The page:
In 1854, a railroad connecting Gatchina and Saint Petersburg was opened, and the territory of Gatchina was expanded with several villages in the vicinity being incorporated into the city.[4] The following year Gatchina Palace came under the ownership of Tsar Alexander II, who used it as his second residence. Alexander built a hunting village and other additions for his imperial hunting crew, and turned the area south of Gatchina into a retreat where he and his guests could enjoy the unspoiled wilderness of northwestern Russia. Alexander II also made updates and renovations in the main Gatchina Palace until his assassination in Saint Petersburg in 1881. Gatchina Palace was passed to his shaken son, the new Tsar Alexander III, who was advised that he and his family would be safer at the palace as opposed to at the Winter Palace in Saint Petersburg, and became known as "The Citadel of Autocracy" after the Tsar's reactionary policies. Alexander III spent most of his time living in Gatchina Palace, where he signed decrees, held diplomatic receptions, theatrical performances, masquerades and costumed balls, and other events and entertainment. Alexander III introduced technological modernizations to Gatchina Palace, such as indoor heaters, electric lights, a telephone network, non-freezing water pipes and a modern sewage system. His son, the future Tsar Nicholas II, spent his youth in the Gatchina Palace, although he and his family would make Tsarskoye Selo his home. His mother, Dowager Empress Maria Feodorovna, widow of Alexander III, was the patron of the city of Gatchina, the palace and its parks.

Russian Civil War[edit]

Early aerial photograph of Gatchina Palace

In the early 20th century, increasing instability in Russia led to the February Revolution of 1917, resulting in the abdication of Tsar Nicholas II and the establishment of the Provisional Government headed by Alexander Kerensky. The abdication meant Gatchina Palace ceased to belong to the royal family and became state property, and on the decision of the new government on 27 May 1917, commissions for the acceptance and inventory of palaces. The Gatchina commission was led by Valentin Platonovich Zubov, a prominent art critic and founder of the Russian Institute of Art History, who eventually converted the palace into a museum and became its first director. Following the October Revolution and the subsequent outbreak of the Russian Civil War, the Gatchina Palace served as a local headquarters for troops loyal to the White Movement.

On 9 November 1917, Alexander Kerensky and Pyotr Krasnov, commanding 700 Cossacks of the 3rd Cavalry Corps, passed through Gatchina on their way to Tsarskoye Selo in an effort to stop the October Revolution. Kerensky and Krasnov were forced to retreat back to Gatchina after being stopped at Pulkovo Heights by Red forces on 12 November. On 14 November, Pavel Yefimovich Dybenko persuaded the Cossacks to surrender Kerensky, however, Kerensky fled Gatchina Palace disguised as a sailor. On 15 November, Bolshevik troops entered Gatchina and arrested Krasnov.[5]

The museum was later opened on 19 May 1918. Gatchina Palace was the site of fighting in 1919, when White Army troops led by Nikolai Yudenich entered Gatchina in an attempt to take the town from the Red Army. The White forces were defeated, and Red soldiers who died in the battle were buried in the parade grounds.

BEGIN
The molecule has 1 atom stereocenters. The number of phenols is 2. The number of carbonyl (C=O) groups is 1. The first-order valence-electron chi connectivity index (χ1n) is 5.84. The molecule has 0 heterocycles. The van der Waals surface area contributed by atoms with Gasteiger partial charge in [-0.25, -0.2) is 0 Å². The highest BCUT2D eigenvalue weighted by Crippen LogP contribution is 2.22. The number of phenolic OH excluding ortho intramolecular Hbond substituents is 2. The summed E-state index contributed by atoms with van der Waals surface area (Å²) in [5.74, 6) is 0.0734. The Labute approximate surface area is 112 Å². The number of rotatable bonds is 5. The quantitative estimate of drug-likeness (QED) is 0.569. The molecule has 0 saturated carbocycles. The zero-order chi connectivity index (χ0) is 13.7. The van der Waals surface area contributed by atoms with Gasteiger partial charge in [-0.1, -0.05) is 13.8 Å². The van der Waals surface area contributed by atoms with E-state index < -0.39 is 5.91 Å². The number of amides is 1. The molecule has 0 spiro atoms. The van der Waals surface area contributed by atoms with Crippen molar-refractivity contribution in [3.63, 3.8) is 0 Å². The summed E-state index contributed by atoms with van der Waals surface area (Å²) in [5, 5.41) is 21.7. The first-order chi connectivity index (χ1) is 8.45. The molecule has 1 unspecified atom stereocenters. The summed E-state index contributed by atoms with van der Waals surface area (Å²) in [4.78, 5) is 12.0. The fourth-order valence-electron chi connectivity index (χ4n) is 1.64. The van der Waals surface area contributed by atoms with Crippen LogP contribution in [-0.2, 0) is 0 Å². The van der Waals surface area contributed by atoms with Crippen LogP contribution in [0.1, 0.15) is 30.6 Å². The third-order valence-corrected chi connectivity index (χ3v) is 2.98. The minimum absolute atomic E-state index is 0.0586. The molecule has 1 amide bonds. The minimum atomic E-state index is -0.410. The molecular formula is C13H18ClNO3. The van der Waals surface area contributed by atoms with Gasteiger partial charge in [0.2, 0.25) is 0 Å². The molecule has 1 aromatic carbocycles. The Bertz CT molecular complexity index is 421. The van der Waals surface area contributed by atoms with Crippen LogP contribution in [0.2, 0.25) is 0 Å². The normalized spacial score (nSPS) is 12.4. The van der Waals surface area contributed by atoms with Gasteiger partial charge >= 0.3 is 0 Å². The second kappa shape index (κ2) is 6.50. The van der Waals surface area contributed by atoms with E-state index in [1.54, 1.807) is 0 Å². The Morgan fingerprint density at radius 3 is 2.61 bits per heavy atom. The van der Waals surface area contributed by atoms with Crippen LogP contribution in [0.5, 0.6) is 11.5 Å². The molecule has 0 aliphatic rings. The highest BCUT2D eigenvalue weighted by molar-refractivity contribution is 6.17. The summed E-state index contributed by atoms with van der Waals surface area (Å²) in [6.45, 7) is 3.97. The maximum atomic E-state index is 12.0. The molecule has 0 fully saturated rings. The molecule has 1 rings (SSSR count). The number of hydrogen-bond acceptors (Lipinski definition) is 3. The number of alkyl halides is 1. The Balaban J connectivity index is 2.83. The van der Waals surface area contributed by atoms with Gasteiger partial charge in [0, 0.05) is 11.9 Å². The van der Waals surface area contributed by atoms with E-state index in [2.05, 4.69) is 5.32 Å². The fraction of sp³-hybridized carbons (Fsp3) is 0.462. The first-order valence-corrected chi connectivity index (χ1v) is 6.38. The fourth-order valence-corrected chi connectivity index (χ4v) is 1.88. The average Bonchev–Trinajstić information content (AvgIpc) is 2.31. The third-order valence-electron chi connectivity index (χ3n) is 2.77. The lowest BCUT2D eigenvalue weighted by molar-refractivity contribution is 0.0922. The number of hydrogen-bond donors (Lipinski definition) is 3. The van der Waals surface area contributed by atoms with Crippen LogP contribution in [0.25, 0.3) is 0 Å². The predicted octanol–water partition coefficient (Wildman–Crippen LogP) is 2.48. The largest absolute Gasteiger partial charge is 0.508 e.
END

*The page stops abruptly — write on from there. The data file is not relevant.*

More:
Soviet era[edit]

After the Russian Civil War ended in Soviet Russian victory, the Gatchina Palace returned to its function as a museum. The data on attendance in the first years after its opening showed it was visited by the largest number of visitors, with more than 21,000 visitors in 1921. In 1926, Gatchina Palace was stripped of all unnecessary items, such as furniture, bronze products and carpets, to be sold to make money for the Soviet state. It was largest of the palaces-museums in the suburbs of Petrograd and was often called the "Suburban Hermitage".

In 1941, the Soviet Union's entry into World War II following the German invasion saw the museum at Gatchina Palace evacuated to protect the building and valuables from aerial bombardment. On 15 August 1941, a bomb dropped by the Luftwaffe exploded next to the palace, and by the end of the month the city was within reach of German artillery. On 24 August, shells damaged the square, and on 3 September, an air bomb caused considerable damage to the courtyard. It was not possible to carry out the complete evacuation of the valuables in the palace, with only four echelons with the most valuable exhibits sent east and one echelon was sent to Leningrad (Saint Petersburg). The remaining property was located in the basement of the palace, part of a large sculpture was buried in the park, and the others stored in an area closed with sandbags. On 9 September, the remaining staff of the museum were evacuated, and on the same day a tower was damaged by a shell, while another shell exploded in the park near the palace. Gatchina Palace was subsequently occupied by the Wehrmacht until January 1944, when it was abandoned during the German retreat. They set fire to the palace, destroying the historic interior and gutting parts of palace, and stole some of the remaining valuables. A German soldier left graffiti on a wall with the inscription "We were here. We will not return here. If Ivan comes, everything will be empty".

Gatchina Palace's northern facade

When Gatchina was retaken by the Red Army, the palace's remains were protected with temporary shields until basic restoration work could begin in 1948. The return of the museum was not planned because it was considered unprofitable, and saved items from the collections were transferred by order of the Ministry of Culture of the USSR and the RSFSR for storage in 24 museums across the country. From 1950 to 1959, Gatchina Palace housed a branch of the Naval Academy of the USSR, and then the All-Union Research Institute. In 1960, the building of the palace was removed from the account of the GIOP, the authority for historical and cultural monuments in the Leningrad area, but this status was restored in the 1970s. In 1961, the architect Mikhail Plotnikov initiated the development of a project to restore the Gatchina Palace, including taking architectural measurements and searching archival materials. Interior design drawings were made for the first and second floors, with the restoration of the interiors pinned to their state in 1890. The restored Gatchina Palace was not intended to become a museum again, but to be used permanently by the All-Union Research Institute. Despite the research, Plotnikov's plan was ultimately not implemented, and cancelled in 1963.